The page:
250 ml round-bottom boiling flasks, which approximate the diameter of a medium to large apple, are etched with IDs. Flasks are always handled with residue-free gloves to prevent contamination. The flasks are washed in an automatic dishwasher on normal wash cycle and time with heat dry. Flasks are then soaked in 5% H2 SO4 for 3.5 hours then rinsed with distilled water for 10 seconds. Rinsing is repeated twice. (This treatment is used to restore flasks to a near original state, since glass surface has been identified as a factor influencing reproducibility in this method.) Flasks are placed on drying rack in controlled temperature/humidity (CT/RH) lab, covered with a single layer of towels (to prevent dust contamination), & allowed to dry overnight.
In CT/RH lab, dry flasks are tared. (W1). Using one-half towel folded in quarters, wet one area of towel by placing over mouth of shellac container and turning over twice. A fresh towel is used after coating 5-7 flasks. Using flask neck as a "handle", wipe bulb area of flask on coated area of towel, spinning flask to get uniform coating. Note: Immediately after applying the coating, the weight of applied wax should be approximately 100 mg. This will dry to approximately 20-30 mg of wax, the amount typically applied to real apples. The flask is then placed on a drying rack.
The flasks are placed in forced air lab oven at 75 C. for 60 minutes. After 60 minutes, the flasks are removed from the oven, and allowed to equilibrate on rack in CT/RH lab for 1 hour.
Washing Treatment/Chilled Flasks:
The flasks are weighed (W2) to determine the amount of shellac on each flask and placed in a refrigerator (˜36 F.) for 1 hour.
Running soft water (for rinsing) is adjusted to a flow rate of 3L/min and temperature of 65 F. The flasks are removed individually from the refrigerator for washing. Each flask is washed by spraying the bulb with 2 squirts (full trigger pulls from a standard trigger sprayer) of test product, using the flask's neck as a "handle". The flask is rubbed for 10 seconds using firm, even pressure and rotation. All of the waxed surface is rubbed. The flask is held upside down, and rinsed under running soft water for 5 seconds. The flask is allowed to dry overnight.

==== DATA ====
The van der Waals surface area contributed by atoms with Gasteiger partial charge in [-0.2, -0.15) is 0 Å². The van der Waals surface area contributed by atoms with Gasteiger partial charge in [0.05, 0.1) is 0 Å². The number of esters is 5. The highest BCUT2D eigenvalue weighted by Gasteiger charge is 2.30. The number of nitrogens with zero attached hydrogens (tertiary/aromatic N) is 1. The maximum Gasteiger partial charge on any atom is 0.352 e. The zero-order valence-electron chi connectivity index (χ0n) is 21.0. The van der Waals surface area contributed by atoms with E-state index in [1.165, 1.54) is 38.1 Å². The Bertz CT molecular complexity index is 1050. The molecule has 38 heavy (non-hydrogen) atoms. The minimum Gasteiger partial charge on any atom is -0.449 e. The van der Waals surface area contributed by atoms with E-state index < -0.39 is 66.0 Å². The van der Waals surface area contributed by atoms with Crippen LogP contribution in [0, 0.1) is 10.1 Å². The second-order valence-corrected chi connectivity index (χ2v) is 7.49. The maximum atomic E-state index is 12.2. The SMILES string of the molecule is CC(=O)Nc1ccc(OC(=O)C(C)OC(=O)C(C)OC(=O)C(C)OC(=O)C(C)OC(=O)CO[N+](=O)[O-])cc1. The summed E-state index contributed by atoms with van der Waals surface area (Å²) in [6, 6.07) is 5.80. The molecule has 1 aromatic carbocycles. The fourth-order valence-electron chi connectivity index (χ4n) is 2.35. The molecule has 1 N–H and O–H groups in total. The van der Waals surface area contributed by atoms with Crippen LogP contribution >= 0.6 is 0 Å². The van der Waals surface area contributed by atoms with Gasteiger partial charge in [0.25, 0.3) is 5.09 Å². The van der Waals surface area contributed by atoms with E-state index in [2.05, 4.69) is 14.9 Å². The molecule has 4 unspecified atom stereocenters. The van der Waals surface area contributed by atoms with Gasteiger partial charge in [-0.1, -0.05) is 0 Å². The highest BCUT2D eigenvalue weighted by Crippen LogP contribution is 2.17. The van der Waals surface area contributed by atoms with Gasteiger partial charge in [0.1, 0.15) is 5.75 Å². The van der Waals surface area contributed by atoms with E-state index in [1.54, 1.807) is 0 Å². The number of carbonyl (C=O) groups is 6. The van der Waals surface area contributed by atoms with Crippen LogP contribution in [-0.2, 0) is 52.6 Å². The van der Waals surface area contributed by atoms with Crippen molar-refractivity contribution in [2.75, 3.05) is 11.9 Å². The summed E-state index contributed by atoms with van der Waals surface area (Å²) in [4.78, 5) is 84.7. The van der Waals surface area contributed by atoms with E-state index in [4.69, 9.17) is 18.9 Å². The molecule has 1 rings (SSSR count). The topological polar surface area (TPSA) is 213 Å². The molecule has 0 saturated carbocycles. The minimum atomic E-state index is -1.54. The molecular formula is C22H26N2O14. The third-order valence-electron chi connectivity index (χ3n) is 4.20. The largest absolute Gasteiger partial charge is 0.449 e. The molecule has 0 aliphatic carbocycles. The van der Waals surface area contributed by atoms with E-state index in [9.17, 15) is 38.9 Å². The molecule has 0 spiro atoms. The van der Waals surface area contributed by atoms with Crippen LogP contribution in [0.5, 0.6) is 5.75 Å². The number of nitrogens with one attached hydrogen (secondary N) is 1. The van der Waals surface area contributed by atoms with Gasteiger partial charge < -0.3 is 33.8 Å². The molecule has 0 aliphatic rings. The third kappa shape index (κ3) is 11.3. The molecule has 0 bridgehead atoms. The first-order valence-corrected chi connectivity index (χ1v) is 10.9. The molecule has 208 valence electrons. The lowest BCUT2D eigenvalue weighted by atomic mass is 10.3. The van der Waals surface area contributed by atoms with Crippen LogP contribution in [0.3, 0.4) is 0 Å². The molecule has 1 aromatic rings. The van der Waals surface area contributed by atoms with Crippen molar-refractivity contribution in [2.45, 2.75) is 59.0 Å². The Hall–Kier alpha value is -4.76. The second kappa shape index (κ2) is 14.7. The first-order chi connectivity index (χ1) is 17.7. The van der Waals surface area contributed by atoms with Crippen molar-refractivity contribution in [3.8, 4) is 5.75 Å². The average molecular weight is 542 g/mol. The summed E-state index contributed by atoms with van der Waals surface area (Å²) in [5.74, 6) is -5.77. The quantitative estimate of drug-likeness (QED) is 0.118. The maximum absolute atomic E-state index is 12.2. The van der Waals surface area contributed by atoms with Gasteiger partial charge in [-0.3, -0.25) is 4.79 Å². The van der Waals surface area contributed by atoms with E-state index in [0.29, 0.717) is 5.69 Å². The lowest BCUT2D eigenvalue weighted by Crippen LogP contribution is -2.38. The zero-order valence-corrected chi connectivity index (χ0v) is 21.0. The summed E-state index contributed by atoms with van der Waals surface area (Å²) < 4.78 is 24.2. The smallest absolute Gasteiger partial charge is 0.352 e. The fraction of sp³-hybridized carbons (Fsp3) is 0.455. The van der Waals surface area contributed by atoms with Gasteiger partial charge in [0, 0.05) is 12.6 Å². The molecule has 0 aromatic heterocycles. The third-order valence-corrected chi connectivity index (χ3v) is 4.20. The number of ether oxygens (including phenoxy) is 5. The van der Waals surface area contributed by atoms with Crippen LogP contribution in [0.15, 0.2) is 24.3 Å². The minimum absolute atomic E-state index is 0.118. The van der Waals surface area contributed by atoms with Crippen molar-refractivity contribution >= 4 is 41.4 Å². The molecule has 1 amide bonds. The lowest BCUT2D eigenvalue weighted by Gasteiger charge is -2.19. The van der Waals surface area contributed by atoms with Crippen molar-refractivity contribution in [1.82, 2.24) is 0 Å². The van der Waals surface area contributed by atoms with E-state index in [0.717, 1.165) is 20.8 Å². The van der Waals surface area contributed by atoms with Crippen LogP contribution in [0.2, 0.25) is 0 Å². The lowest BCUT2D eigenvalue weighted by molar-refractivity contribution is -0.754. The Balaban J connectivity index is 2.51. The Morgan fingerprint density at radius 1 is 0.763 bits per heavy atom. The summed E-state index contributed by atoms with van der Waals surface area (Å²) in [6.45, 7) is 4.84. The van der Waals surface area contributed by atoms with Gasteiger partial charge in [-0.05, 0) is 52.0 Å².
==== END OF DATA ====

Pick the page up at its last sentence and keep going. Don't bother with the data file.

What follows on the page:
The dry flasks are weighed (W3).
The percent removal for each flask is calculated by first subtracting the tare weight of the flask (W1) from the weight of the waxed flask (W2). (This is the amount of applied wax, Ao) Then subtract the tare weight (W1) from the post-wash flask weight (W3). (This is the amount of wax left after washing, Aw.) Finally, use the equation below to calculate percent wax removed.
Ao =W2 -W1
Aw =W3 -W1
% Wax Removed=(1-Aw /Ao)×100
The average is calculated for each test leg.
The examples H, I, K and M show a marked improvement in wax removal performance in view of corresponding comparative examples J, G, and L.
______________________________________Ingredient N O P Q______________________________________NaHCO3 0.5 1.88 1.47 1.82K2 CO3 10 5.9 2.4 5.7Citric acid 0.49 0.53 .56 .51KOH 0.82 1.62 1.89 1.57ETOH 1.8 1.88 1.96 1.82Oleic acid 0 0 2.60 0C11E9 0 0 0 3.6PEG-3350 0.5 0.5 .49 .46grapefruit oil 0.02 .03 .03 .03DI water balance balance balance balanceTotal 100 100 100 100pH 12 11.8 11.64 11.7______________________________________
|Cited Patent||Filing date||Publication date||Applicant||Title|
|US2472794 *||Sep 15, 1944||Jun 14, 1949||M W Engleman||Removal of surface moisture from wet articles|
|US3169564 *||May 2, 1963||Feb 16, 1965||Harrington Winfred O||Process for peeling waxy fruit|
|US3857983 *||Sep 25, 1972||Dec 31, 1974||Roth T||Method of removing natural wax from the skin of fruits and vegetables|
|US3920856 *||Sep 13, 1973||Nov 18, 1975||Basf Wyandotte Corp||Chemical peeling of edible plant products|
|US4002579 *||Feb 12, 1975||Jan 11, 1977||Kao Soap Co., Ltd.||Detergent composition|
|US4140649 *||Jun 16, 1977||Feb 20, 1979||Eduard Bossert||Method and composition for cleaning the surfaces of foods and fodder|
|US4177294 *||Oct 3, 1978||Dec 4, 1979||Henkel Kommanditgesellschaft Auf Aktien (Henkel Kgaa)||Aqueous cleaning concentrate for the cleaning of foodstuff|
|US4244975 *||Oct 24, 1979||Jan 13, 1981||Henkel Kommanditgesellschaft Auf Aktien (Henkel Kgaa)||Aqueous, proteinaceous, cleaning concentrate for the cleansing of foodstuff|
|US4259216 *||Mar 19, 1980||Mar 31, 1981||The Lion Fat & Oil Co., Ltd.||Process for producing liquid detergent composition|
|US4272396 *||Nov 20, 1979||Jun 9, 1981||The Lion Fat & Oil Co., Ltd.||Enzyme-containing detergent composition|
|US4287102 *||Mar 19, 1980||Sep 1, 1981||The Lion Fat & Oil Co., Ltd.||Detergent composition|
|US4343713 *||Oct 29, 1980||Aug 10, 1982||The Procter & Gamble Company||Particulate composition|
|US4414128 *||Jun 8, 1981||Nov 8, 1983||The Procter & Gamble Company||Liquid detergent compositions|
|US4704233 *||Nov 10, 1986||Nov 3, 1987||The Procter & Gamble Company||Detergent compositions containing ethylenediamine-N,N'-disuccinic acid|
|US4808330 *||Apr 26, 1988||Feb 28, 1989||Chung C S||Non-toxic detergent for cleaning fruit and vegetables|
|US4822516 *||Dec 2, 1987||Apr 18, 1989||Kao Corporation||Detergent composition for clothing incorporating a cellulase|
|US5075026 *||May 21, 1986||Dec 24, 1991||Colgate-Palmolive Company||Microemulsion all purpose liquid cleaning composition|
|US5076954 *||Nov 12, 1987||Dec 31, 1991||Colgate-Palmolive Company||Stable microemulsion cleaning composition|